Pretty soon, LSU will announce a new deal for Brady that will enable him to fight off any and all attempts to hire him away from Baton Rouge. Brady’s current contract runs through March, 2021 and pays him $410,000 this year, $435,000 in 2020 and $460,000 in the final year, which makes him the seventh highest paid coach on staff.
It’s the best $400,000 investment in the history of LSU football.
Brady’s knowledge of multiple receiver sets and the run-pass option schemes, which was honed with the Saints and while he was at Penn State, has been a godsend to LSU. When all is said and done, the offensive production this season will rewrite the record books from top to bottom.
Credit the 62-year-old Ensminger for welcoming Brady into the fold to work alongside him to construct a new offensive attack and culture. This would not have worked if Ensminger was, well, anybody besides Ensminger — a veteran coach void of any real ego or pretense who’s open to new ideas and a collaborative spirit.
Ensminger, a former LSU quarterback and longtime friend of Orgeron, was a Tiger to the core and was only interested in helping his beloved football program.
This transformative spread offense simply used the speed, athleticism and playmaking abilities of receivers, running backs and tight ends who were already on the roster. This level of offensive talent was imbedded in the program going back to Les Miles and Saban’s tenures as head coach.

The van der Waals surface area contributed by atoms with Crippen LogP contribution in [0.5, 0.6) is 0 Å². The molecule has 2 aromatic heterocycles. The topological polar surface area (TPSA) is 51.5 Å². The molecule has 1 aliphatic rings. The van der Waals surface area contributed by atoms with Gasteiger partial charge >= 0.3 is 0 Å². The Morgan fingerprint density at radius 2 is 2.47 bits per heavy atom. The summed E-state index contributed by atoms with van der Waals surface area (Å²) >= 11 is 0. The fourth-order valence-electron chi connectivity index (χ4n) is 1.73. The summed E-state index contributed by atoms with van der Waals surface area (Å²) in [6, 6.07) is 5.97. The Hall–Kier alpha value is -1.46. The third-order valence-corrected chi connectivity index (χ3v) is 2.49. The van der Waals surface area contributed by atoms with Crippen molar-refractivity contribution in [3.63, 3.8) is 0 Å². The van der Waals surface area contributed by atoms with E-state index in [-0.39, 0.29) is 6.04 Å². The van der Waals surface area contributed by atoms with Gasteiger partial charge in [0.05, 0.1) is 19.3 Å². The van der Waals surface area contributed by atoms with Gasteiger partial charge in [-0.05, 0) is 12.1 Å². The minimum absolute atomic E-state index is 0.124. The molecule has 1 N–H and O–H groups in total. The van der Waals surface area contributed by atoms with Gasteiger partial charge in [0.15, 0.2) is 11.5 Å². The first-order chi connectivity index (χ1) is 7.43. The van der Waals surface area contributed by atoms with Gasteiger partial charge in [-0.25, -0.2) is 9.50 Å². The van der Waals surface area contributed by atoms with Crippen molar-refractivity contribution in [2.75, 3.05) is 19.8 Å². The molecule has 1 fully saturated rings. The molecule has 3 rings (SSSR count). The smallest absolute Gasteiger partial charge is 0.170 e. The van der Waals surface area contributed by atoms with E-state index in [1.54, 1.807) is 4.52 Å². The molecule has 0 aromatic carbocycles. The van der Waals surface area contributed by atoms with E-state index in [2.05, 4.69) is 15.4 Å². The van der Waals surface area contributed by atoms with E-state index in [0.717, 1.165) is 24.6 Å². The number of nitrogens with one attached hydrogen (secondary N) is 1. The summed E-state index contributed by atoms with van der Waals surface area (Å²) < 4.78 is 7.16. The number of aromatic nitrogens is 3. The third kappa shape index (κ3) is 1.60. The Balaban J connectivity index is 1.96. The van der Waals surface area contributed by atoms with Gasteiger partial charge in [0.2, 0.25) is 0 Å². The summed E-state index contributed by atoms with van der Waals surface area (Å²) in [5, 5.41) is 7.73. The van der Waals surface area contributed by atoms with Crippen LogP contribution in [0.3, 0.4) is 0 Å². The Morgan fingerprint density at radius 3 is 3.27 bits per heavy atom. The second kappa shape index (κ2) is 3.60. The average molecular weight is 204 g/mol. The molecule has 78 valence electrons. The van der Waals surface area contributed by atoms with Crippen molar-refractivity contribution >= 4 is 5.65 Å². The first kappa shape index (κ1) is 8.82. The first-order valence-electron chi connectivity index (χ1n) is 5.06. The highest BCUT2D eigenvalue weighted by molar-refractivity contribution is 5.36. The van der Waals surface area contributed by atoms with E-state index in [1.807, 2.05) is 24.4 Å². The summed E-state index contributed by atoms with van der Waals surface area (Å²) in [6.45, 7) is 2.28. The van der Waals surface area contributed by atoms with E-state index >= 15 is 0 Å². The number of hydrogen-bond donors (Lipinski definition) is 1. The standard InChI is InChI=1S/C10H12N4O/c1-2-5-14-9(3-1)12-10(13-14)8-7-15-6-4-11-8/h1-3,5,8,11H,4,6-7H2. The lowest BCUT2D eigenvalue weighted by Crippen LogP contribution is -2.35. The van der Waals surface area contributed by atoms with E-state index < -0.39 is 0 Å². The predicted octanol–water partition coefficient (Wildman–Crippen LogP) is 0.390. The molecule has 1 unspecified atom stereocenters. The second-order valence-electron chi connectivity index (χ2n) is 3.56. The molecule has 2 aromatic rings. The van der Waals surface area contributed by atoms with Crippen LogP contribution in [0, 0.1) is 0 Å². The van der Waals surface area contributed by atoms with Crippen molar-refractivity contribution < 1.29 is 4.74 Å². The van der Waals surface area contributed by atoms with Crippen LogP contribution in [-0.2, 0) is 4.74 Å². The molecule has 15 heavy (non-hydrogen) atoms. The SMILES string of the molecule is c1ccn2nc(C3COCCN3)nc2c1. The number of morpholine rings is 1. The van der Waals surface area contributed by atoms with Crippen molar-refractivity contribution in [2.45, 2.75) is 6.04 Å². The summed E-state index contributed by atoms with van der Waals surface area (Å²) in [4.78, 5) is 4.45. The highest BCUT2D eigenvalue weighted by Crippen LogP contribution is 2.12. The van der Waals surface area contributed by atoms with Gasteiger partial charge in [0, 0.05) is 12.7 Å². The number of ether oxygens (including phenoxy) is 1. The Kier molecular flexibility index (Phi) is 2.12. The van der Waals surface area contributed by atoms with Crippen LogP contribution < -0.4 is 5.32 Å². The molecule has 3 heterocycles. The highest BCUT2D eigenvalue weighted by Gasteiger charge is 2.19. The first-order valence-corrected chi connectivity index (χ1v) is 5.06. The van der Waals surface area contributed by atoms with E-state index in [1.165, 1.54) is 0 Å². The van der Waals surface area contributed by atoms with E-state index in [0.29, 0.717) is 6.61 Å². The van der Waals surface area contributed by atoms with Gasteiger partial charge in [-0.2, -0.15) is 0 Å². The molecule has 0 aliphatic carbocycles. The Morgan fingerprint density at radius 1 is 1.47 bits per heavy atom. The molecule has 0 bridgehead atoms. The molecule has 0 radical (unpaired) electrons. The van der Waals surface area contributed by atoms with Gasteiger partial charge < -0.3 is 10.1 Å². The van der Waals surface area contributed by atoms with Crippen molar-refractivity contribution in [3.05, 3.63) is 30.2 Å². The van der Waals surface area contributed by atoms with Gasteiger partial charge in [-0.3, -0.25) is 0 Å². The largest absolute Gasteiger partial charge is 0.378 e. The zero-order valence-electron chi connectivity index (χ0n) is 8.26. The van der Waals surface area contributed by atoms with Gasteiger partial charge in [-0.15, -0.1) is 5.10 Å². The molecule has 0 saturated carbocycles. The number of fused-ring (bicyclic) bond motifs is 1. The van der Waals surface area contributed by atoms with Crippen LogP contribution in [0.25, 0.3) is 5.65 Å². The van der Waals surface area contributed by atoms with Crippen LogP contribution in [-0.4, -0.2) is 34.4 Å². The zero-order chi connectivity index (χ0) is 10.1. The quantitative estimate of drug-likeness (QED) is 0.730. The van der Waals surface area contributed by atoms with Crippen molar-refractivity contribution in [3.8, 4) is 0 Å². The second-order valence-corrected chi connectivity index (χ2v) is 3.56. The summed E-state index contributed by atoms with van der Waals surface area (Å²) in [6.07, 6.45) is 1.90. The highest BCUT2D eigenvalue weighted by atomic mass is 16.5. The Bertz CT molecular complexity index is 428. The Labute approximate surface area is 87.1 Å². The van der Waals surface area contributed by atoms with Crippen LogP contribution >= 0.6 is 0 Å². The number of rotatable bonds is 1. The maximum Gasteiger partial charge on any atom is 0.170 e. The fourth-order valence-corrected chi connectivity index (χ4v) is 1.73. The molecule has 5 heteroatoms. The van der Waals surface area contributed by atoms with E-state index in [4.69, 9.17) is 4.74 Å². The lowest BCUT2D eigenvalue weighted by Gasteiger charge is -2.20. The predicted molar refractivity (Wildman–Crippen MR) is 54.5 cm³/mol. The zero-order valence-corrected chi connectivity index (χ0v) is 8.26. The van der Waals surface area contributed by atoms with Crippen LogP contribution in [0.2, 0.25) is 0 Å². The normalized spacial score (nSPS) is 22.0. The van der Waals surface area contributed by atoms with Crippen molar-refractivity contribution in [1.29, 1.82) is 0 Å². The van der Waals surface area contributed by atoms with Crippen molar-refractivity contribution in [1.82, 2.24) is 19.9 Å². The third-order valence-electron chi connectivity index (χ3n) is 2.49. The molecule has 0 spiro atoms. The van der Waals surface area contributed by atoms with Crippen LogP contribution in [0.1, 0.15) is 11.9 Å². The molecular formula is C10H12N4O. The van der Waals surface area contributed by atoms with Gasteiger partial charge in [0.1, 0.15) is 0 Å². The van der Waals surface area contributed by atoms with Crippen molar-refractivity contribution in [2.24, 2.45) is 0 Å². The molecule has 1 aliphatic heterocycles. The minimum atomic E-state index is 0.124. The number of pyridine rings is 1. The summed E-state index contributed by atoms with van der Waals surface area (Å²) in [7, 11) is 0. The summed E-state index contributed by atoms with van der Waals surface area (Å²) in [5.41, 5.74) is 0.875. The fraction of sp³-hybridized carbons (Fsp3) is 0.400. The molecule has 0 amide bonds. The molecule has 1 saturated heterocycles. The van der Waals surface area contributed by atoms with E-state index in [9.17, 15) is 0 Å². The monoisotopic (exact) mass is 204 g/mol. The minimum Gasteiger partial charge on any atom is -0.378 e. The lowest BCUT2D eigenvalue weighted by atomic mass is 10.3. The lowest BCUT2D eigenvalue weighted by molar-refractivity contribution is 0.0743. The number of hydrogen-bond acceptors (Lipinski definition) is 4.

Those two veteran coaches simply went with a different offensive philosophy, and it’s hard to argue with their success to a point. Remember, both Miles and Saban won national championships along their way.
But since Miles’ title in 2007, the Tigers have returned to the championship game only once, and it was a deflating 21-0 shutout loss to Saban’s Alabama Crimson Tide in 2011.
Since then, Bama has been a nearly unstoppable freight train, winning six national titles and notching eight straight defeats over LSU.
Coach O’s old school mentality and stubbornness softened after his three-year struggle and his eventual firing as Ole Miss head coach. He evolved, changed and began listening to the sage advice of his coaching mentor Pete Carroll, who Orgeron went to work for at Southern Cal.
Once back home at LSU, Orgeron saw the run-first approach would not work against the bigger, stronger Alabama defense. He was no longer interested in beating his rather large head against the wall. Coach O began to feel the pain of the head banging as the losses to Alabama mounted.
Orgeron’s flexibility, the trial and error phase with Canada, the process of convincing his buddy Ensminger to resume his post as offensive coordinator and the thinking out of the box hire of Brady were all critical levers that were pulled to set the stage.